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Blackballed: The Black and White Politics of Race on America's Campuses

Updated: Feb 20, 2020

Author Lawrence Ross kicked off Black History month and the start of his tour, here at Rutgers University. The author traveled all the way from California to give us a speech about The Black and White Politics of Race on America’s campuses while promoting the release of his new book,Blackballed. Ross is the author of 5 other books, including The Divine Nine: The History of African American Fraternities and Sororities. He graduated with a B.A of History from the University of California, Berkeley.

Rutgers Greek Life was present in the audience, as Ross, a brother of Alpha Phi Alpha Fraternity Incorporated began his speech by getting to know his audience. He then went on to feel the crowd by having the audience make noise when their race is called, starting with the black folks. By the time he came to say the last race, white, the audience was almost silent as if they weren’t proud to represent their race, which was the point he wanted to make. The start of his speech made some of the crowd squirm in their seats.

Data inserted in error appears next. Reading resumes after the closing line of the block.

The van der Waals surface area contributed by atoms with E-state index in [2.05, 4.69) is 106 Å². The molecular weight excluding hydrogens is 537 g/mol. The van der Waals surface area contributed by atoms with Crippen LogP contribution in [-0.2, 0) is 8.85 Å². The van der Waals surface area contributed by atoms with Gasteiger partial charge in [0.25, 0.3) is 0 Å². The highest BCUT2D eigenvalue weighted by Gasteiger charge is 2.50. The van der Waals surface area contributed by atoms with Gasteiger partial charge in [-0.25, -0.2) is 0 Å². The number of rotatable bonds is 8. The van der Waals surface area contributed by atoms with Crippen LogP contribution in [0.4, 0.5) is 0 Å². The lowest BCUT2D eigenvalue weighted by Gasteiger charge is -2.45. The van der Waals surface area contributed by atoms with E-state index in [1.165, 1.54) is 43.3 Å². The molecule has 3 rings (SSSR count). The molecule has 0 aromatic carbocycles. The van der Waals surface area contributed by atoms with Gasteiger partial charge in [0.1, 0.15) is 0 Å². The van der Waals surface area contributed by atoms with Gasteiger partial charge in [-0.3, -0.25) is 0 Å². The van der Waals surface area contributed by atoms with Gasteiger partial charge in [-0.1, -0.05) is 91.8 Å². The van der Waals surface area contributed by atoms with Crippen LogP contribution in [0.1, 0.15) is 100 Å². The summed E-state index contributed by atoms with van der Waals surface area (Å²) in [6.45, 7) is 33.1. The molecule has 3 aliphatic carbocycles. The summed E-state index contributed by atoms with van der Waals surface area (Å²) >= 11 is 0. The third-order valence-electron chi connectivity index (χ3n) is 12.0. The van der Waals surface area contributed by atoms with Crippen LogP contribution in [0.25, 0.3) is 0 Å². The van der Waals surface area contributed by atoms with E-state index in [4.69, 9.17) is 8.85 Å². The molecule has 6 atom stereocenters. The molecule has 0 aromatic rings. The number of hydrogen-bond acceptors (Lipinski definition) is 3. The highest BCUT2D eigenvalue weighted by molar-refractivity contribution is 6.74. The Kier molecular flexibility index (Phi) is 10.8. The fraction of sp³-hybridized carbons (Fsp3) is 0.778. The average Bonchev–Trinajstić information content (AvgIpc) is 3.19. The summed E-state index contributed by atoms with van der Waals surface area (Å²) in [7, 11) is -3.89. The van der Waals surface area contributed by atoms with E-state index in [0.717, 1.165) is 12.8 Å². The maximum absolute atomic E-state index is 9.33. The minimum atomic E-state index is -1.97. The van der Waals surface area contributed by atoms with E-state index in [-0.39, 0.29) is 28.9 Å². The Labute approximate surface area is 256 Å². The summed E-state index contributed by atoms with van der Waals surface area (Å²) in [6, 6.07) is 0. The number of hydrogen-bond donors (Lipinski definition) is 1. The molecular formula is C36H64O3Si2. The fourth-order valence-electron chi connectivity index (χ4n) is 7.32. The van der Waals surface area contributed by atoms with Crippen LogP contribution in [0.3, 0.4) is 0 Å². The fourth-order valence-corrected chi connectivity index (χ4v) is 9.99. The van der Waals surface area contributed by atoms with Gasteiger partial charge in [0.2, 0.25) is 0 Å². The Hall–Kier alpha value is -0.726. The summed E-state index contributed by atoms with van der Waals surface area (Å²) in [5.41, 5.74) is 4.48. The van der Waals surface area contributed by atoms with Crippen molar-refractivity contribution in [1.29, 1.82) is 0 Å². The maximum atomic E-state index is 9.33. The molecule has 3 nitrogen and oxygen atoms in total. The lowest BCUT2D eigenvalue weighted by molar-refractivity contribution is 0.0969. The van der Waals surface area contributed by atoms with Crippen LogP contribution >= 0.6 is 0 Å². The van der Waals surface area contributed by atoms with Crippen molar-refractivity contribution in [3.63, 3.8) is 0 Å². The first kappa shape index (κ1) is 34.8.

Ross highlighted the recent incidents with Sigma Alpha Epsilon (SAE) and their racist chant that went viral after it was recorded on a bus at the University Of Oklahoma exploiting their segregationist roots. He talks about how media played a major role in the handling of the situation by explaining that “three izes equals a miss” inferring that when you minimize, trivialize, and sterilize a situation it becomes a dismiss. These are the foundations of campus racism. Most high school students are not thinking about racism in college, instead they see college representing diversity and collectivity yet at American universities, students of color get a rude awakening.


Ross ended his speech by giving Rutgers students his keys on ‘How to Stop Campus Racism:

Get Your Shit Together

Stop Doing Racist Things

Silence is Violence

We do not give a damn about your black best friend

Recognize the white privilege you have, and then do something about it

Humble yourself and empathize


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